On one level, Matsudaira said, the Biden-Harris administration’s approach to education will build on the efforts of the Obama administration.
“There will be a similar focus on expanding access, while strengthening quality standards and requirements to ensure good outcomes for students” he said.
But, Matsudaira added, “Right now there’s an economic crisis and a public health crisis, which requires a response unlike anything the Obama administration faced. During the Great Recession of 2008, for example, the crisis manifested itself in a very different way. At that time, higher education experienced a flood of people seeking to acquire or burnish skills. Now we’re seeing just the opposite, with enrollments down dramatically, especially among disadvantaged groups that we’ve typically struggled to serve well in higher education. So we need to address the very real health concerns and economic constraints that are keeping students away from college, and to help bring them back.”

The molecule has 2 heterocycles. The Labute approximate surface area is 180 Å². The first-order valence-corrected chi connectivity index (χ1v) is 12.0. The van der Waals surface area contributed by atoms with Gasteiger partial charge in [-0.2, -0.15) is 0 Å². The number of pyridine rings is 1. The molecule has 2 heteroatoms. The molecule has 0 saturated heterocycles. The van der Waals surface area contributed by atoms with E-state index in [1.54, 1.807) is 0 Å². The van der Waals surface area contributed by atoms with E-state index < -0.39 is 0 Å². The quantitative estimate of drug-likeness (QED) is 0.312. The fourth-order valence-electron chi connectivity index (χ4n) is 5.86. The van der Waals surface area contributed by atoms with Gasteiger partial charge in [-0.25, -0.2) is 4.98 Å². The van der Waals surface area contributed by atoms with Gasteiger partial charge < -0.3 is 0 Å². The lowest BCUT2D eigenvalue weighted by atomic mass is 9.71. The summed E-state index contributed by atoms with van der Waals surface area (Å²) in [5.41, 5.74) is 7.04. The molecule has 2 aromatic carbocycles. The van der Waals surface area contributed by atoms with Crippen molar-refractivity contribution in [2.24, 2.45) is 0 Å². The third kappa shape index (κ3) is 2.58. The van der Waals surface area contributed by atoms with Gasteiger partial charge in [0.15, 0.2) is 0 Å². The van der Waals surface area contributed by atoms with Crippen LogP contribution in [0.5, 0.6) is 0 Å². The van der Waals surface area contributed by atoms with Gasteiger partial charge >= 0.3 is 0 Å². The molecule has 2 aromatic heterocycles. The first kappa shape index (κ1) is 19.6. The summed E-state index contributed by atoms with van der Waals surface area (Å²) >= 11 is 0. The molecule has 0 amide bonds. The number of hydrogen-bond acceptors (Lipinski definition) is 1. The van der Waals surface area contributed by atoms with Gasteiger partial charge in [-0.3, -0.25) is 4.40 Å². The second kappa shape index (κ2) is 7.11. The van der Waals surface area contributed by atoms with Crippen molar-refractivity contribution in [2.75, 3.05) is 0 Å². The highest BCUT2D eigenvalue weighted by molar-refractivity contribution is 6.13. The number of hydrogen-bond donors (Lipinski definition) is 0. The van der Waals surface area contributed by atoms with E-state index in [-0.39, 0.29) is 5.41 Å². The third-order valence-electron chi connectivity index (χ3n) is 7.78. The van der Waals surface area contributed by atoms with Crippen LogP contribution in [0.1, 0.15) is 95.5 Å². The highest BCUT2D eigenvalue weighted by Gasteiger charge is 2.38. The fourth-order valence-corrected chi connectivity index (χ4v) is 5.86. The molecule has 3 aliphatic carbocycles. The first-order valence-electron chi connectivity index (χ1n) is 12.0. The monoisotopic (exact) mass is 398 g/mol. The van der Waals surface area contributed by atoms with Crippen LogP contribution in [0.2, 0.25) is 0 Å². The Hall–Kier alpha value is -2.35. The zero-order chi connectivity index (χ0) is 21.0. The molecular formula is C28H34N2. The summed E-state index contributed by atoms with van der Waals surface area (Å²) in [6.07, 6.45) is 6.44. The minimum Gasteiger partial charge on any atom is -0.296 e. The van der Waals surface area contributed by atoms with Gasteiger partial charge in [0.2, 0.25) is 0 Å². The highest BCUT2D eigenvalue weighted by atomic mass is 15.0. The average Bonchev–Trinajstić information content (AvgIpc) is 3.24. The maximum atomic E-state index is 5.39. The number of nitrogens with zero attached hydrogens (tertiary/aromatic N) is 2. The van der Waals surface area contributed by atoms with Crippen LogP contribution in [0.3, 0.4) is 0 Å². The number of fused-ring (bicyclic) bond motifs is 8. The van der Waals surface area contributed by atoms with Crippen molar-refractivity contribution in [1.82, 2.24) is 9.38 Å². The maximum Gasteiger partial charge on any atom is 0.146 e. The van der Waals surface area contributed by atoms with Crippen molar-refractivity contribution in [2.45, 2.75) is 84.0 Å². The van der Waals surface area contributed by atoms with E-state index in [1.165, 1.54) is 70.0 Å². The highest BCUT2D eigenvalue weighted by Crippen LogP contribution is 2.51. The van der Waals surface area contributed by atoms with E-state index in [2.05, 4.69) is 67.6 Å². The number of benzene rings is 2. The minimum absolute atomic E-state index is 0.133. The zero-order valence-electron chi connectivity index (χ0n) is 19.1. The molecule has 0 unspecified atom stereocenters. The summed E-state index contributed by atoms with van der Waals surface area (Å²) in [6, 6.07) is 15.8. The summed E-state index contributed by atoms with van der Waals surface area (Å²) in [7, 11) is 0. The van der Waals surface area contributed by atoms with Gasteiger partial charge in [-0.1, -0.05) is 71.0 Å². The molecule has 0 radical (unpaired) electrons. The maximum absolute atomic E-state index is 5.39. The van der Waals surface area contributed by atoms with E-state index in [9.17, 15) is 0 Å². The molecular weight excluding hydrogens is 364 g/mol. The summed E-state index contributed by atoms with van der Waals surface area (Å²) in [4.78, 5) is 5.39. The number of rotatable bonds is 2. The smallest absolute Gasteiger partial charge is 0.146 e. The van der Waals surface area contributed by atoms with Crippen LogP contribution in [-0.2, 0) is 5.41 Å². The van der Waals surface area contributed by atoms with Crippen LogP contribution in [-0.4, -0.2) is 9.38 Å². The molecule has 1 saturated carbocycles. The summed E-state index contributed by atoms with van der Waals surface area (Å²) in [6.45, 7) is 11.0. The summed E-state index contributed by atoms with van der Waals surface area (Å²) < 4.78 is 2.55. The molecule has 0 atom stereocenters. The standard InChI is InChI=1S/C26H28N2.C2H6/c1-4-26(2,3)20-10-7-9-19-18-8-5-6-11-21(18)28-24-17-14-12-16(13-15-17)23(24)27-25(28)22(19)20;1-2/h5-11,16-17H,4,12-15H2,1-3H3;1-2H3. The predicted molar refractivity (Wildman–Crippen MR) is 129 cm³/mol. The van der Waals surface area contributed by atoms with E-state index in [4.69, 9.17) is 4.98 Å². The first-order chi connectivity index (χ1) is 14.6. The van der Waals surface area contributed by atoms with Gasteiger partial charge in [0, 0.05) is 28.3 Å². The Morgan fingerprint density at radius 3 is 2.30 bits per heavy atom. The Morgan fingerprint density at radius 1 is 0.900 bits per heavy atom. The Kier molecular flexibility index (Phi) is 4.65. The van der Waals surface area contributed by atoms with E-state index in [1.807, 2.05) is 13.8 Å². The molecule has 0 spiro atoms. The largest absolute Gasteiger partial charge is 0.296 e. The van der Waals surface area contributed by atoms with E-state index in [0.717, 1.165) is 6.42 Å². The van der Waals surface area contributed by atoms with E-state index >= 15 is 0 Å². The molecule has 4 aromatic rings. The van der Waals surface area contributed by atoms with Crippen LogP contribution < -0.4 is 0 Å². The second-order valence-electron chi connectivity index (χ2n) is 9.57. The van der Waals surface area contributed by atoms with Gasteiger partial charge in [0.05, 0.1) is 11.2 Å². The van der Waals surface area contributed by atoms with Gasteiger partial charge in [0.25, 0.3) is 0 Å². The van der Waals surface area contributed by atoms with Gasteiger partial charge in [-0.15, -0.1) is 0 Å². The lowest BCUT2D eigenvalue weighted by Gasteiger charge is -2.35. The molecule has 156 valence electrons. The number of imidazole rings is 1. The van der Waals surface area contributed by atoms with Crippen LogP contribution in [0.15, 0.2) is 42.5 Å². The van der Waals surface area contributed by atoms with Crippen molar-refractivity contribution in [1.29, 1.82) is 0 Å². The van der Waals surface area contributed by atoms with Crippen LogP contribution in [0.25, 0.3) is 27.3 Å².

To that end, Matsudaira said, the current administration’s agenda includes: making college accessible and affordable; providing emergency aid to colleges to help them through the pandemic and reopen safely in Fall 2021; improving students’ ability to manage what debts they acquire, through improvements in loan servicing, public service loan forgiveness, and income-based repayment; and, in general, sheltering students from “the adverse consequences of debt.”
Dr. Matsudaira exemplifies the College’s commitment to the public good. As a fellow economist, I can also attest that he is deeply knowledgeable about the issues facing American colleges and universities and their students during this challenging time — particularly issues relating to education equity and economic disparity.
—TC President Thomas Bailey
“The president has proposed doubling the Pell grant and passing legislation to make community college attendance free,” Matsudaira said. “He wants to address the heightened concern around student borrowing, in particular so that lower-income students are not unduly burdened.”